The province has found a “probable” case of vaping-related illness in B.C., health officials said Wednesday.
The news comes after a Sept. 19 notice that required doctors to report cases that meet the “national case definition” of vaping disease.
Provincial health officer Dr. Bonnie Henry said although this is the first case of probably vaping disease in the province, they “fully expect there will be more as this is quickly emerging as a significant public health issue.”
The province said there are other investigations into suspected vaping disease underway.
“Vaping is turning back the clock on decades of effective anti-smoking efforts and creating a new generation of young people addicted to nicotine,” Henry said.
Health Minister Adrian Dix said current regulations were “insufficient,” and that a plan would be issued in the coming weeks.
B.C.’s first case of vaping-related illness comes as more than 1,000 people in the U.S., and some in Canada, have development lung issues seemingly linked to vaping.
In September, Ontario health official identified multiple cases of vaping-related illness in the province and Health Canada issued a warning to people using vaping products to watch for symptoms of pulmonary illness.
A University of B.C. professor said it’s “not surprising” that vaping-related illness is on the rise.
“It’s been growing very rapidly among school kids but it’s also also growing very rapidly among the 19-25 age group,” said Okanagan campus psychology professor Marvin Krank.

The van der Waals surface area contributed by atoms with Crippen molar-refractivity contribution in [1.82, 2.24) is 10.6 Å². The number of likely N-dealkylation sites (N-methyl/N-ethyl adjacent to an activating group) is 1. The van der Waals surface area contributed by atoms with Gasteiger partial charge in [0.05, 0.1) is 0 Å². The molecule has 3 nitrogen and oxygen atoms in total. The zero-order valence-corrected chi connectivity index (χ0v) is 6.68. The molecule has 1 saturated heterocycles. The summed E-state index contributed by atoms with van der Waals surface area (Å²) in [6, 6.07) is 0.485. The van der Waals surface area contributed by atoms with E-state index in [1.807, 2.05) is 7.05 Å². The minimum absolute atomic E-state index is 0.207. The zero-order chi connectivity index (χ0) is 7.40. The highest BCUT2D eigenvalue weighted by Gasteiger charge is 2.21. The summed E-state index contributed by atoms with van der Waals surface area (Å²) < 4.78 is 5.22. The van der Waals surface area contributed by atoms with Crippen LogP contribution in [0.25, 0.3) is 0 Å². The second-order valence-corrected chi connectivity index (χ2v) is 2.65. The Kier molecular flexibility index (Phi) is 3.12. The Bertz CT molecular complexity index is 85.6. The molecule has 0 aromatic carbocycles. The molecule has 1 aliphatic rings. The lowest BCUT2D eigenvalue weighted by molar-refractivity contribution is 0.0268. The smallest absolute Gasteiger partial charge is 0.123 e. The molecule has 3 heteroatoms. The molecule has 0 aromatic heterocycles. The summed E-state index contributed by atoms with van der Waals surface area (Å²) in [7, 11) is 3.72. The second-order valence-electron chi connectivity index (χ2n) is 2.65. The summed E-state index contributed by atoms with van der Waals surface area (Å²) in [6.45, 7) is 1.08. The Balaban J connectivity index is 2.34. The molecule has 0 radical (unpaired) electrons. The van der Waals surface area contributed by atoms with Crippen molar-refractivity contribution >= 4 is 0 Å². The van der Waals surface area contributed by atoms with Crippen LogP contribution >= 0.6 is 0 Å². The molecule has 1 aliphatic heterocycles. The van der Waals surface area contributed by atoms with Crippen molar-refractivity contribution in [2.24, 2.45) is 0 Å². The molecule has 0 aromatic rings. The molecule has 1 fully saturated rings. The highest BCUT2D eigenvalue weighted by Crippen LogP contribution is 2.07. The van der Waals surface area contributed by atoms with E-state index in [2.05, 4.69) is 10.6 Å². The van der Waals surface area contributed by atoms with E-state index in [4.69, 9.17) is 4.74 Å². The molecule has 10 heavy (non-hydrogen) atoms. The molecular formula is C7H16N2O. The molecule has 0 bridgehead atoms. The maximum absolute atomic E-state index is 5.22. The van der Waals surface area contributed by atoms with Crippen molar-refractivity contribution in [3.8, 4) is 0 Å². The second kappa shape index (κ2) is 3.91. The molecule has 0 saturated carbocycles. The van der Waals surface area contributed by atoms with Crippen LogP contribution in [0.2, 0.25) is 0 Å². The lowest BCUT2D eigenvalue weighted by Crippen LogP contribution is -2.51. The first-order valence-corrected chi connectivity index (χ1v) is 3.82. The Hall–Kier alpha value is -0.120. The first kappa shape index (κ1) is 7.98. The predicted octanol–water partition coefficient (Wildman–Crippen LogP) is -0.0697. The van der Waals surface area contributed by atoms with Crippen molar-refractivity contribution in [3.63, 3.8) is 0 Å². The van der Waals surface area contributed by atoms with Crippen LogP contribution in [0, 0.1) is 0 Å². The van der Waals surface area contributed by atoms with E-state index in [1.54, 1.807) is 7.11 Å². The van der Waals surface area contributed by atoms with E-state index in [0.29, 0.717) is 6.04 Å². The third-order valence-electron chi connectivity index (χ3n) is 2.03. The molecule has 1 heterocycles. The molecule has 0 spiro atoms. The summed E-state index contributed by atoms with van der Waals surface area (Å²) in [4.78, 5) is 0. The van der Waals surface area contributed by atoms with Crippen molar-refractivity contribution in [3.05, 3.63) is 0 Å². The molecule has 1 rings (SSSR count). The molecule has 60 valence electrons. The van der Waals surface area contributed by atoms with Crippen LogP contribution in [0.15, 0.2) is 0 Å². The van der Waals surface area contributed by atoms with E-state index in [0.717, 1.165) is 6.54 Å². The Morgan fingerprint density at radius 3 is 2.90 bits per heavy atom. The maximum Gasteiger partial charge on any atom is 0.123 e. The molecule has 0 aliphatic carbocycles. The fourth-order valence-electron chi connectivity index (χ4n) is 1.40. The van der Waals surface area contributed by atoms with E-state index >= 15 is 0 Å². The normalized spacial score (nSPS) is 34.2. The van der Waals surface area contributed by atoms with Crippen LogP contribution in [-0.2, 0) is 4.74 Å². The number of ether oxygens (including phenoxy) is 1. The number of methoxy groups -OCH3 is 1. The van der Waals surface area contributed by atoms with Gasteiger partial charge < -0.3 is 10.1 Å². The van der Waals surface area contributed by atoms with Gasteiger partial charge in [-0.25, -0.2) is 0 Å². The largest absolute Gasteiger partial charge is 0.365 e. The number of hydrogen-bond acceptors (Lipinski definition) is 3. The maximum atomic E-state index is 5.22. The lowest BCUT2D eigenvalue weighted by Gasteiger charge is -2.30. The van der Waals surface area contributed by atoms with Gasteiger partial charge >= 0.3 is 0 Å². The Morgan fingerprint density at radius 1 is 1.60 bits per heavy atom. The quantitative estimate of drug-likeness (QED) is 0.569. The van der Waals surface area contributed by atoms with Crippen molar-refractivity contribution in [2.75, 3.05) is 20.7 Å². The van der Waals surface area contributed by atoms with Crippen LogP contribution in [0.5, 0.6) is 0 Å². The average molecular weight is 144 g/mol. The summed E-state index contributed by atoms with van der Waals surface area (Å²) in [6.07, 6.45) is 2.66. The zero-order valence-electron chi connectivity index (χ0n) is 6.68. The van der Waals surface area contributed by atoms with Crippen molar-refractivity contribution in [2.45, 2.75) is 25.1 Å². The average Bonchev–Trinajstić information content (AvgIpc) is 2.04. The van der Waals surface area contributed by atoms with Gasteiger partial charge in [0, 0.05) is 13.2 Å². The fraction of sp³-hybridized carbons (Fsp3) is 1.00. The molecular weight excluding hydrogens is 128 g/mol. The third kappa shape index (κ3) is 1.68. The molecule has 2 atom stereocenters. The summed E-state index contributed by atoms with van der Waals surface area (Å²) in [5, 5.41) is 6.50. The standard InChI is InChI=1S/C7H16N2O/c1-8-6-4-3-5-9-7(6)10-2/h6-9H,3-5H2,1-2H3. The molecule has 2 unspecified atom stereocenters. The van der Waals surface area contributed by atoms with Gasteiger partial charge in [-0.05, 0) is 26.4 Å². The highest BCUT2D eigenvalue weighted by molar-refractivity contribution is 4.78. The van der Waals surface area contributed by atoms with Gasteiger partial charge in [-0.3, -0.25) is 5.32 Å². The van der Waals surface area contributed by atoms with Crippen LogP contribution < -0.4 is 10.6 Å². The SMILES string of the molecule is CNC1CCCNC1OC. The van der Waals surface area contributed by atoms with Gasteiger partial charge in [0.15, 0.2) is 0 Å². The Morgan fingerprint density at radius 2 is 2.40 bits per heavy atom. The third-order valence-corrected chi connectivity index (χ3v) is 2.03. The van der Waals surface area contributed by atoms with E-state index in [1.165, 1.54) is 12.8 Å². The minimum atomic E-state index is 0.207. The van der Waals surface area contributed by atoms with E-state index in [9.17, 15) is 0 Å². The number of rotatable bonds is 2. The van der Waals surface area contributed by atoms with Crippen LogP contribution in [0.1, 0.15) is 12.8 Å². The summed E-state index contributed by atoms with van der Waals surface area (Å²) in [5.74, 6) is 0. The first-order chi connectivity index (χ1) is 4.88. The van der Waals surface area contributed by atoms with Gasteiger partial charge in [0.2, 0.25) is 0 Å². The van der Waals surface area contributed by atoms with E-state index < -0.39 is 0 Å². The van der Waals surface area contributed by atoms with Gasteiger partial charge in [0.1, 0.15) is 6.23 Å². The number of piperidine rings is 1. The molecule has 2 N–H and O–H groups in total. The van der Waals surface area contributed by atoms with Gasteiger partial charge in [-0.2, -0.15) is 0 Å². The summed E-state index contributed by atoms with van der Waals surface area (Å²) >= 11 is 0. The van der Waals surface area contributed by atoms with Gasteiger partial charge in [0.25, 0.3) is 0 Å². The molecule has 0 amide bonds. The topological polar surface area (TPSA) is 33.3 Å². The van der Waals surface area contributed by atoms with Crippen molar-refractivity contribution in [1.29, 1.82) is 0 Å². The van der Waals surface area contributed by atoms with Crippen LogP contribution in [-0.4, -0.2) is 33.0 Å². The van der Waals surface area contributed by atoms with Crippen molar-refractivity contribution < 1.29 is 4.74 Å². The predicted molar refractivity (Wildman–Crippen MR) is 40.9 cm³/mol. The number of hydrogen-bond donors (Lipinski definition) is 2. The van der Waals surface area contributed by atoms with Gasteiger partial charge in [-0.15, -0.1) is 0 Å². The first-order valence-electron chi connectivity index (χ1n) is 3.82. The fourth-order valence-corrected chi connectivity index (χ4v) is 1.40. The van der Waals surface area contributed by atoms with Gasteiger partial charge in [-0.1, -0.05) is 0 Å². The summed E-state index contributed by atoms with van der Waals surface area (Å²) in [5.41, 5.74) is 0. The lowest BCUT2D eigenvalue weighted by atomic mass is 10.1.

“It’s been an absolutely unregulated and absolutely misleading advertising campaign,” Krank noted.
He said marketing of vaping products has focused on them being a safe way to get nicotine and “pretending they were going to get people to quit and then marketing to youth.”
Krank said data shows vaping is the preferred way for teens to get their nicotine.
“They really believe this is safe and they believe they can do in anywhere,” he said.
Krank is concerned that the longterm effects of vaping have yet to be studied. He points to cigarettes, where it took decades for them to be seen as harmful.
“Just because we haven’t monitored vaping for 10 years doesn’t mean it’s going to be safe in 10 years,” Krank said.
He also points to how vaping is often done inside, or near others, where cigarette smokers are pushed away from people over worries of second-hand smoke.
“There is second-hand smoke involved… but it hasn’t been studied,” Krank said.
In B.C., two men are seeking to open a class-action lawsuit against e-cigarette giant Juul and Krank said it’s likely the first of many against e-cigarette manufacturers.
“I think it certainly will happen because the template is already there,” he said, citing lawsuits against major tobacco manufacturers.
The province has not provided information as to what e-cigarette, or vape, the B.C. patient with vaping-related illness was using.